. . .[I]t is one thing to beam at one’s private universe in the snuggest nook of an unshelled and well-fed country and quite another to try and keep sane among crashing buildings in the roaring and whining night. But within the emphatically and unshakably illogical world which I am advertising as a home for the spirit, war gods are unreal not because they are conveniently remote in physical space from the reality of a reading lamp and the solidity of a fountain pen, but because I cannot imagine (and that is saying a good deal) such circumstances as might impinge upon the lovely and lovable world which quietly persists, whereas I can very well imagine that my fellow dreamers, thousands of whom roam the earth, keep to these same irrational and divine standards during the darkest and most dazzling hours of physical danger, pain, dust, death.
What exactly do these irrational standards mean? They mean the supremacy of the detail over the general, of the part that is more alive than the whole, of the little thing which a man observes and greets with a friendly nod of the spirit while the crowd around him is being driven by some common impulse to some common goal. I take my hat off to the hero who dashes into a burning house and saves his neighbor’s child; but I shake his hand if he has risked squandering a precious five seconds to find and save, together with the child, its favorite toy. I remember a cartoon depicting a chimney sweep falling from the roof of a tall building and noticing on the way that a sign-board had one word spelled wrong, and wondering in his headlong flight why nobody had thought of correcting it. In a sense, we all are crashing to our death from the top story of our birth to the flat stones of the churchyard and wondering with an amoral Alice in Wonderland at the patterns of the passing wall. This capacity to wonder at trifles – no matter the imminent peril – these asides of the spirit, these footnotes in the volume of life are the highest forms of consciousness, and it is in this childishly speculative state of mind, so different from commonsense and its logic, that we know the world to be good.
LOVE’S PROMISE, from The Zig-Zag Woman by Steve Martin:
THE ZIG-ZAG WOMAN: You must miss her.
OLDER MAN: I do.
THE ZIG-ZAG WOMAN: How long has she been gone?
OLDER MAN: Twenty-three years. (Pause.) Divorced me, married an actor. In the beginning of something, its ending is foretold, and we met in an elevator going down. After she left, in my travels I would sit in hotel lobbies expecting her to appear, telling me what a mistake she’d made. I would land at airports, thinking that she got my flight number and would be waiting for me. When I went to a show, I would buy two tickets in case she had found out where I was and quietly joined me, nothing having to be said. I never figured out why she went away, but I did figure out this: love is a promise delivered already broken.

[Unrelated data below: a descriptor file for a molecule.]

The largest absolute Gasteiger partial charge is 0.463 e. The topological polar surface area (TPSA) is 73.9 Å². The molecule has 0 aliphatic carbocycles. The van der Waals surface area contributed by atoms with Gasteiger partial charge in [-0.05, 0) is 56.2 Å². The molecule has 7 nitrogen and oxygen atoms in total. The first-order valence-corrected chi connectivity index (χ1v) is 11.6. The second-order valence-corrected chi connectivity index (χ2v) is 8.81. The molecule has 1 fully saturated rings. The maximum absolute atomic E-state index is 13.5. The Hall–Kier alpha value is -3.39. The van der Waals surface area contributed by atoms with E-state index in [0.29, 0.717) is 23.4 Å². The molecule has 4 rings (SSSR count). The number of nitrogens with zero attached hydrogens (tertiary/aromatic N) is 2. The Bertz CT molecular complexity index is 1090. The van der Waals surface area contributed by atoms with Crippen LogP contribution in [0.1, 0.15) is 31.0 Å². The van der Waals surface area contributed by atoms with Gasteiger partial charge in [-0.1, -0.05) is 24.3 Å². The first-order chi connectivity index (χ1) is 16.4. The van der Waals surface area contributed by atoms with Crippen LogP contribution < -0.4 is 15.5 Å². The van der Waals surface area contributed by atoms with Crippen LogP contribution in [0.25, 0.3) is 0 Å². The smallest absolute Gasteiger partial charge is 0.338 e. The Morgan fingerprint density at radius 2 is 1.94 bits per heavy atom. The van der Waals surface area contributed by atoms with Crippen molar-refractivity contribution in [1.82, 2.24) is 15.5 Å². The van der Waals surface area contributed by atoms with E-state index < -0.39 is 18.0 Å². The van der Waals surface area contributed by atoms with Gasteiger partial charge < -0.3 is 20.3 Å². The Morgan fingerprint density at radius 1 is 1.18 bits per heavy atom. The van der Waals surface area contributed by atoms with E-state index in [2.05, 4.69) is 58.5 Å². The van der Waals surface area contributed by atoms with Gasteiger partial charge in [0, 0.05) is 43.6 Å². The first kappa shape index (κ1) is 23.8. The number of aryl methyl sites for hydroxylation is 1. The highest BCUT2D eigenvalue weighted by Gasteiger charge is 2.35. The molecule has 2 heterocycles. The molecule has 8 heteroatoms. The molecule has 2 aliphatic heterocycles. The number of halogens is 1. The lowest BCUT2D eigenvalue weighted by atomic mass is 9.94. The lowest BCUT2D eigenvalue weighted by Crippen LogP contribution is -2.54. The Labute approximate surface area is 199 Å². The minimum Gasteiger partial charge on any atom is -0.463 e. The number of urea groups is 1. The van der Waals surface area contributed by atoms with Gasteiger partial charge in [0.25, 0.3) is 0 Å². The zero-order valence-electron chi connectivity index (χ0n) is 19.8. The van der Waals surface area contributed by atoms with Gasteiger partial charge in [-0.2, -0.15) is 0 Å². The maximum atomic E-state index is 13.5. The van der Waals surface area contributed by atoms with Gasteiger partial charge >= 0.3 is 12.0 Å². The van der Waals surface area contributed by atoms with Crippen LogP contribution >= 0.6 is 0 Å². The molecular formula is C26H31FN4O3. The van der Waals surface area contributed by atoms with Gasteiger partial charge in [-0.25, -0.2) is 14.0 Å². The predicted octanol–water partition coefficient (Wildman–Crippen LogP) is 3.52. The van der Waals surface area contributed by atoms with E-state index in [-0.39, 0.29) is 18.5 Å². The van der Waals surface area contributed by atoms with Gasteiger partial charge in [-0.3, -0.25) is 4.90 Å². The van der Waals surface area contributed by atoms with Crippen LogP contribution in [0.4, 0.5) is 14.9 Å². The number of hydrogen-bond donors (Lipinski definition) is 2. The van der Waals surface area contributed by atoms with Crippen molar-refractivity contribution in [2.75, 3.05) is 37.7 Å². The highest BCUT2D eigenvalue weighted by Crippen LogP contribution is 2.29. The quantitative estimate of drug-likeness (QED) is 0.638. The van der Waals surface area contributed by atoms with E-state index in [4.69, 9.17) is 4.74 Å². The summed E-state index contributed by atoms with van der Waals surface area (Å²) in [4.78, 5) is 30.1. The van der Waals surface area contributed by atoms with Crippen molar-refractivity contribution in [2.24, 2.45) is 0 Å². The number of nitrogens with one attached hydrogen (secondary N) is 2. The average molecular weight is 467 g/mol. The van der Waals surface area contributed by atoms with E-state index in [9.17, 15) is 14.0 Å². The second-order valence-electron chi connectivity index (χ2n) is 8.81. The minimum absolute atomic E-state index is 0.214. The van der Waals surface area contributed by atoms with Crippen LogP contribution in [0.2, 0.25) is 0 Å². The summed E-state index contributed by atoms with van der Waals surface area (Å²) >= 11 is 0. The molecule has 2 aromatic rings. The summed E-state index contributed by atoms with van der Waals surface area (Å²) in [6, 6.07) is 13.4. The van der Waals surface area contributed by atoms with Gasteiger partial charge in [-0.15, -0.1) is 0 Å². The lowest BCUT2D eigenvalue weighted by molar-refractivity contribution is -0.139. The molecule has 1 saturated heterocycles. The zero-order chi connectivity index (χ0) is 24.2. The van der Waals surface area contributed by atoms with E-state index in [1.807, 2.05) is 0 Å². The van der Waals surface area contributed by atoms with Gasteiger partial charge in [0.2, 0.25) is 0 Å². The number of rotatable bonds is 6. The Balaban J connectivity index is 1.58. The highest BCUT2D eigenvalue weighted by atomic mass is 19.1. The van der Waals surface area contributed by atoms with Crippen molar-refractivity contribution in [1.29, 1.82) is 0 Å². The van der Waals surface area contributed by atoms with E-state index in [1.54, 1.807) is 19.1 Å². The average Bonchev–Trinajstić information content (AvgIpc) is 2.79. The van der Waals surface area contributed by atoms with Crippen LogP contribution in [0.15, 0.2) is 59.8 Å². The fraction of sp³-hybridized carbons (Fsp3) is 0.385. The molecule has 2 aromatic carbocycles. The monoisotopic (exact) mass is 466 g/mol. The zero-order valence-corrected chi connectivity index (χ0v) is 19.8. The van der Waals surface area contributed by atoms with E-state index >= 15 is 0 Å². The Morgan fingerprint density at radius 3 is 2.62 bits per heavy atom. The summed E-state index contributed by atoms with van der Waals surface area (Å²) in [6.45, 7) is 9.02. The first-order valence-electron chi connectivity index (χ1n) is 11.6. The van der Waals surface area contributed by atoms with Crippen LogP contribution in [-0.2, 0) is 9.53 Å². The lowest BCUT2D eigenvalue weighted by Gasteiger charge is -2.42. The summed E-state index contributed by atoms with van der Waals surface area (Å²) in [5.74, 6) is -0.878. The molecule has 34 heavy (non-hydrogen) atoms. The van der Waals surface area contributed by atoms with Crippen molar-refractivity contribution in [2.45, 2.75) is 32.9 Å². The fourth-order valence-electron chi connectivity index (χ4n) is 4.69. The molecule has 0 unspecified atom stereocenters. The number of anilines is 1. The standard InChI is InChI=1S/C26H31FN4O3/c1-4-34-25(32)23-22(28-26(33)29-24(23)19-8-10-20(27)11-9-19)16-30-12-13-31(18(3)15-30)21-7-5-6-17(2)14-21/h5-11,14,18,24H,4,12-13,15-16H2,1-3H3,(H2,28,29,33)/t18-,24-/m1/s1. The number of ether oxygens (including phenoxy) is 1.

THE ZIG-ZAG WOMAN: I should go back in the box.
HAVE YOU EVER BEEN IN BLAH? You really should try it sometime. It makes every other moment seem like a day at an amusement park with hot dogs and cotton candy and lines that move surprisingly fast for how long they are. (They must really have a system down.) Blah is like smog in your chest, an ice cube on your eyeball, a small poodle barking in the back of your brain. All. Day. Long. Blah is more fun than going to the dentist. But not by much. Blah is when you roll over and stare at the back of that other person’s head and think, “You? I’m still with you?” Blah is waking up in the morning and forgetting why. How did I get here? Is this as good as it gets? What’s that weird smell? Ah, blah. The best thing about it is that at the end of it all maybe someone will show up with ice cream. Just regular ol’ ice cream. Maybe not vanilla — something better than that. Maybe chocolate. Or pistacchio. Or pumpkin pie. And it will taste like the creamiest, tastiest, most scrumptious ice cream you’ve ever had in your entire life. That’s the good thing about blah. Ice cream tastes better. For no good reason at all, after the blah.
HAVE YOU EVER BEEN IN LOVE? You really should try it sometime. It’s lots of fun. Much more fun than spinning around in circles until dizziness develops into nausea. More fun than jumping up and down on a bed like a maniac until you hit your head on the ceiling. More fun than seeing people trip on the sidewalk for no apparent reason and then watching as they turn back to inspect defects in the payment — as if it wasn’t just their own momentary absence of grace that caused them to nearly bite it in the first place. And much, much more fun than being sensible. When a person’s smile or frown can make you question the universe, well, you can’t beat that, can you? Go. Be in love. Believe. Be a fool. Thumb your nose at the world for being such a complicated, desperate place. Make strangers in the street think, “Oh god, have they no shame?” Be happy for no good reason at all. It will probably be worth it. (But, of course, I’m only guessing here.)